aloe(redirected from Aloes Wood)
Also found in: Dictionary, Thesaurus, Encyclopedia.
1. a succulent plant, of the genus Aloe.
2. the dried juice of leaves of various species of Aloe, used in various dermatologic and cosmetic preparations.
Miller-Keane Encyclopedia and Dictionary of Medicine, Nursing, and Allied Health, Seventh Edition. © 2003 by Saunders, an imprint of Elsevier, Inc. All rights reserved.
al·oe(al'ō), The genus name Aloe is pronounced al'ō-ē.
1. The dried juice from the leaves of plants of the genus Aloe (family Liliaceae), from which are derived aloin, resin, emodin, and volatile oils.
2. The dried juice from the leaves of Aloe perryi (socotrine aloes), of Aloe barbadensis (Barbados and Curaçao aloes), or of Aloe capensis (Cape aloes); used as a purgative; used topically in cosmetics where it has unproven value.
Farlex Partner Medical Dictionary © Farlex 2012
1. Any of various chiefly African plants of the genus Aloe, having rosettes of succulent, often spiny-margined leaves and long stalks bearing yellow, orange, or red tubular flowers.
2. See aloe vera.
3. aloes(used with a sing. verb)
a. A laxative drug obtained from the processed juice of certain species of aloe. Also called bitter aloes.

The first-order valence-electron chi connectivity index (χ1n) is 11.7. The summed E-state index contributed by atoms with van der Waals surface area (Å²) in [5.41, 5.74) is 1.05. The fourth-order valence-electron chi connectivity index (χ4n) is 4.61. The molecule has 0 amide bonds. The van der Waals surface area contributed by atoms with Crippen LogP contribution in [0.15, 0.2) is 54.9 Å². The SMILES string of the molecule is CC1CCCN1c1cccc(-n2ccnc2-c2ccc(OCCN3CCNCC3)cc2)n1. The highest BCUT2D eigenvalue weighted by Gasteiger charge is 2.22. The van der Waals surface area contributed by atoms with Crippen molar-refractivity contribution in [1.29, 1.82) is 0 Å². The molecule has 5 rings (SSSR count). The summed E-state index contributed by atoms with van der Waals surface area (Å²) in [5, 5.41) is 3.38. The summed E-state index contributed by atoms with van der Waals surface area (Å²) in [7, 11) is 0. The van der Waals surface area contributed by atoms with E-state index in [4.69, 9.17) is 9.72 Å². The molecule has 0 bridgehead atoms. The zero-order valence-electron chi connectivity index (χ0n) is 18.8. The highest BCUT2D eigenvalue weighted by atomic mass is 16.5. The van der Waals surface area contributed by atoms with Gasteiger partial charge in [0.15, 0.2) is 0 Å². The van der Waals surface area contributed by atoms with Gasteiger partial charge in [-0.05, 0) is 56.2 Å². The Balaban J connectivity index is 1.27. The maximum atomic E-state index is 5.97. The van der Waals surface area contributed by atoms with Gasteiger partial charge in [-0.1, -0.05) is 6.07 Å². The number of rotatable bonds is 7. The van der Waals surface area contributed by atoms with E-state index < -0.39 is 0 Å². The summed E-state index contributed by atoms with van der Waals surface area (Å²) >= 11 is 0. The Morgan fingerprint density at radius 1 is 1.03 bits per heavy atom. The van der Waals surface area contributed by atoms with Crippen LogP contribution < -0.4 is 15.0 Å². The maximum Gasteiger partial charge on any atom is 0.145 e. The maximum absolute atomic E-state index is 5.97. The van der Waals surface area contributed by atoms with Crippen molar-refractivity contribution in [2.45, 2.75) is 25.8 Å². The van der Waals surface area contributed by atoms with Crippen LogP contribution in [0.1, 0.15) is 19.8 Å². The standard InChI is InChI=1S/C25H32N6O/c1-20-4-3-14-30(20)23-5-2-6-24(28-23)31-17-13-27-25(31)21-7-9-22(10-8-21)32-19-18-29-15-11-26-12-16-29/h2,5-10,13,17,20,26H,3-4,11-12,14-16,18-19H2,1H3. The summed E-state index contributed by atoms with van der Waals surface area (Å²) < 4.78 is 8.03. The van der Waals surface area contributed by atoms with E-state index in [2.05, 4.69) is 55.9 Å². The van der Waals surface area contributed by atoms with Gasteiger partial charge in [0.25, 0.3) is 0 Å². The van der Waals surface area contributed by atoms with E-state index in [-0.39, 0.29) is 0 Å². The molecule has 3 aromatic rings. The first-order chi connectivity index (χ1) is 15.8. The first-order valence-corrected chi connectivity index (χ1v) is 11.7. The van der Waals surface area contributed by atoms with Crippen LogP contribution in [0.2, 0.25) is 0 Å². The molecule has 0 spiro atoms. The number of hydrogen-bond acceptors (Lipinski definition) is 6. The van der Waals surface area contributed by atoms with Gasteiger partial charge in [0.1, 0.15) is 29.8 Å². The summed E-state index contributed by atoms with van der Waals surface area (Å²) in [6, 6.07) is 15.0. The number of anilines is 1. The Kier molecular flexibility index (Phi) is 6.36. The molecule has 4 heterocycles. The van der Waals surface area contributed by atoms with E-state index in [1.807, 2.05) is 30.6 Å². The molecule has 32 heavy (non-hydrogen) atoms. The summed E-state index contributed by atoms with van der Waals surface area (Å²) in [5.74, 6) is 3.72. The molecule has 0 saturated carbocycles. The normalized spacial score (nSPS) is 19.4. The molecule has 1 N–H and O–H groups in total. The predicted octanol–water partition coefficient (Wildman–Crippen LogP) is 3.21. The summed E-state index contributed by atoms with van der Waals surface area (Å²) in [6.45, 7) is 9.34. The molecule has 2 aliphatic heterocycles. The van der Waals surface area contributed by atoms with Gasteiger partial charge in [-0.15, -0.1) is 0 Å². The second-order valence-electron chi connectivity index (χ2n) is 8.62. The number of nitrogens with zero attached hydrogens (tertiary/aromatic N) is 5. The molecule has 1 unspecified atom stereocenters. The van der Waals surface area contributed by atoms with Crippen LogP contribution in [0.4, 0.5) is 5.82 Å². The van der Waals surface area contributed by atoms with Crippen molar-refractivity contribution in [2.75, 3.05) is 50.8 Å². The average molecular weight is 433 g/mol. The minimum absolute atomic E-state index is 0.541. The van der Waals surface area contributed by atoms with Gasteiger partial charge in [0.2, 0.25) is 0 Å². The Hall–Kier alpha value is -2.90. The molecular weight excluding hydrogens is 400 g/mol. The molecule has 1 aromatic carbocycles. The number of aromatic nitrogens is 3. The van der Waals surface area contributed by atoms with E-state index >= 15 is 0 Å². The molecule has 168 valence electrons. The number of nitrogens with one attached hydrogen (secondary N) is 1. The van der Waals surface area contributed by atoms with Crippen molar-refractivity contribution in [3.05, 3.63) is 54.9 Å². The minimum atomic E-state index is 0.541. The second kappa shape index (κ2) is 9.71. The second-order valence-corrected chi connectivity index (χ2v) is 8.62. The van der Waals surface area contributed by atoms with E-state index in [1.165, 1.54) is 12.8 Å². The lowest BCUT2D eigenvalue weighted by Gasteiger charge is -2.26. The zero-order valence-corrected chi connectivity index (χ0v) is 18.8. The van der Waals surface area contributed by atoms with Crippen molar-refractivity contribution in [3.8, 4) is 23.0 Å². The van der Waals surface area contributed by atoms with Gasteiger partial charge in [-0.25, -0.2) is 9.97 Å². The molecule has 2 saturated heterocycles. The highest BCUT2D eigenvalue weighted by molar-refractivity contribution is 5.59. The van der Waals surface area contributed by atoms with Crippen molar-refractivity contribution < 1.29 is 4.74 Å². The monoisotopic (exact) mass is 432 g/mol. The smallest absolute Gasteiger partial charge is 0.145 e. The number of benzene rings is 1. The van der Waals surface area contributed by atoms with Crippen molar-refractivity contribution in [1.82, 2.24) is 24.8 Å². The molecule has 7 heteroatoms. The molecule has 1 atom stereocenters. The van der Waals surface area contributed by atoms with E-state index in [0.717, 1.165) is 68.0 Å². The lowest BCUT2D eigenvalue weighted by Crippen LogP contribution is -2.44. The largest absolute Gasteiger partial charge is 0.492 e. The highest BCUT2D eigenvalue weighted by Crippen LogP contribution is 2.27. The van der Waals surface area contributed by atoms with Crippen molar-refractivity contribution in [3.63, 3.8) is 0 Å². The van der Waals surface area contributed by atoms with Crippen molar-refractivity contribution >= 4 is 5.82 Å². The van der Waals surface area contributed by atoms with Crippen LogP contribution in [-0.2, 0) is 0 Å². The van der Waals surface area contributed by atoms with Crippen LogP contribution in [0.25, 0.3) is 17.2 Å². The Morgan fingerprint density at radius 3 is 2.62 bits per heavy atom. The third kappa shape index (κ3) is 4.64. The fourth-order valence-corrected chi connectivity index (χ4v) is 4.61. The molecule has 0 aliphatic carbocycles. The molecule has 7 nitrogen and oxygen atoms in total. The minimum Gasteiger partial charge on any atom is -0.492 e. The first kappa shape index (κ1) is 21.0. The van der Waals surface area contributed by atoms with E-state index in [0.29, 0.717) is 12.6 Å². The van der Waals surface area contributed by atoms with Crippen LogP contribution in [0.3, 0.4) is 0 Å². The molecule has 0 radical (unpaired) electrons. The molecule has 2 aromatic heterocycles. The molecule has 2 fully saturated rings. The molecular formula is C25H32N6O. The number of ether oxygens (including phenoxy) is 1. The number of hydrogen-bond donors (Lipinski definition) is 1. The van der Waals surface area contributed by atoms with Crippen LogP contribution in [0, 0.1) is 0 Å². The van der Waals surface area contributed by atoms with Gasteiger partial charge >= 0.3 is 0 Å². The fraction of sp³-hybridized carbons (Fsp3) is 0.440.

b. See aloeswood.
al′o·et′ic (ăl′ō-ĕt′ĭk) adj.
The American Heritage® Medical Dictionary Copyright © 2007, 2004 by Houghton Mifflin Company. Published by Houghton Mifflin Company. All rights reserved.
Aloe veraA stemless plant of the genus Aloe (family Liliaceae), which has succulent leaves and grows in subtropical and tropical zones; aloe juice is rich in aloin, resin, emodin and volatile oils, and has a wide range of therapeutic uses.
Chinese herbal medicine
A vera is used topically for acne, athlete’s foot, burns, hemorrhoids, insect bites, premature balding, psoriasis and sunburns.
Aloe essence is said to balance and centre creative and vital life activities.
Aloe is used in Western herbal medicine for indications similar to that of Chinese herbal medicine.
Aloe has been used in conventional medicine topically to manage radiation-therapy-induced burns.
Aloe should not be taken internally as it is a potent laxative; A vera extract has been known to be administered internally for constipation, dermatitis, gastritis, headaches, hepatitis, hypertension, hypotension, intestinal parasites and vertigo.
Segen's Medical Dictionary. © 2012 Farlex, Inc. All rights reserved.
The dried juice from the leaves of Aloe perryi, and A. barbadensis or of A. capensis; used as a purgative and topically in cosmetics where it has unproven value.
Medical Dictionary for the Health Professions and Nursing © Farlex 2012
The dried juice from the leaves of plants of the genus Aloe (family Liliaceae), from which are derived aloin, resin, emodin, and volatile oils.
Medical Dictionary for the Dental Professions © Farlex 2012